The Zambia United Local Authorities Workers Union (ZULWAU) says the suspension of over 60 National Housing Authority workers is illegal.

Over 60 unionised workers at National Housing Authority have been suspended over the offence of riotous behaviour.

Speaking at a media briefing in Ndola, ZULWAU General Secretary Emmanuel Mwinsa said the decision was uncalled for.

“The Zambia United Local Authorities Workers Union is greatly disappointed with the illegal action taken by the national housing authority management. NHA employees, due to the incompetence of this management, have unpaid salaries that have been ranging from 11 to 15 months, a situation that has resulted in the employees being vulnerable and has brought industrial unrest in the company,” Mwinsa said.

“This management has completely failed to bring back life to NHA and have continued to be cry babies and oppressing innocent workers who have no mandate in the day to day administration of the company. The action is against the provisions of the industrial and labour relations Act cap 269 under Section 5 which provides the rights to be enjoyed by employees at the place of work.”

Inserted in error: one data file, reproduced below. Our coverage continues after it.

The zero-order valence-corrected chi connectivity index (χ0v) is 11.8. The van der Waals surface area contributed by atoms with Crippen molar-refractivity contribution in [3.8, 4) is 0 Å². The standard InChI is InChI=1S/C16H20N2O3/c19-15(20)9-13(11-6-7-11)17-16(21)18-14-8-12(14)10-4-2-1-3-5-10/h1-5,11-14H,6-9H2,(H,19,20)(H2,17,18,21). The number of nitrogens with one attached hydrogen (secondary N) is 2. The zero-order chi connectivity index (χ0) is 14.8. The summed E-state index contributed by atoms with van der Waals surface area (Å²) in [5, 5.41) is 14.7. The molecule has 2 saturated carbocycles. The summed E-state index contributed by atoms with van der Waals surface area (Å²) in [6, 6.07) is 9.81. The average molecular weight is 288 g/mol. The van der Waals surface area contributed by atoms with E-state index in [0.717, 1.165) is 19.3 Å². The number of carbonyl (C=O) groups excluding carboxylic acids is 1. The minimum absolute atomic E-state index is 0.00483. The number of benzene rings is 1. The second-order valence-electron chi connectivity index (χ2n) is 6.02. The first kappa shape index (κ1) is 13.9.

He said NHA management had shown no regards to the institutional procedures, and as such, was creating industrial disharmony.

“NHA management has no regard to the institutional procedures and has no respect to the principles of industrial dialogue when dealing with matters of mutual agreement. This is so shameful and cannot be left unchecked as the conduct by NHA management is so detrimental to the realisation of the objectives of the company and is the recipe for industrial disharmony,” said Mwinsa.

“This also calls for scrutiny on the capabilities of these managers as they have failed to perform. We request the ministry to fire these managers who are detrimental to the performance of this institution. We finally demand for the immediate lifting of the illegal and unprocedural suspensions slapped on our innocent members who have always been ready to excuse their duties despite the state of the non payment of salaries.”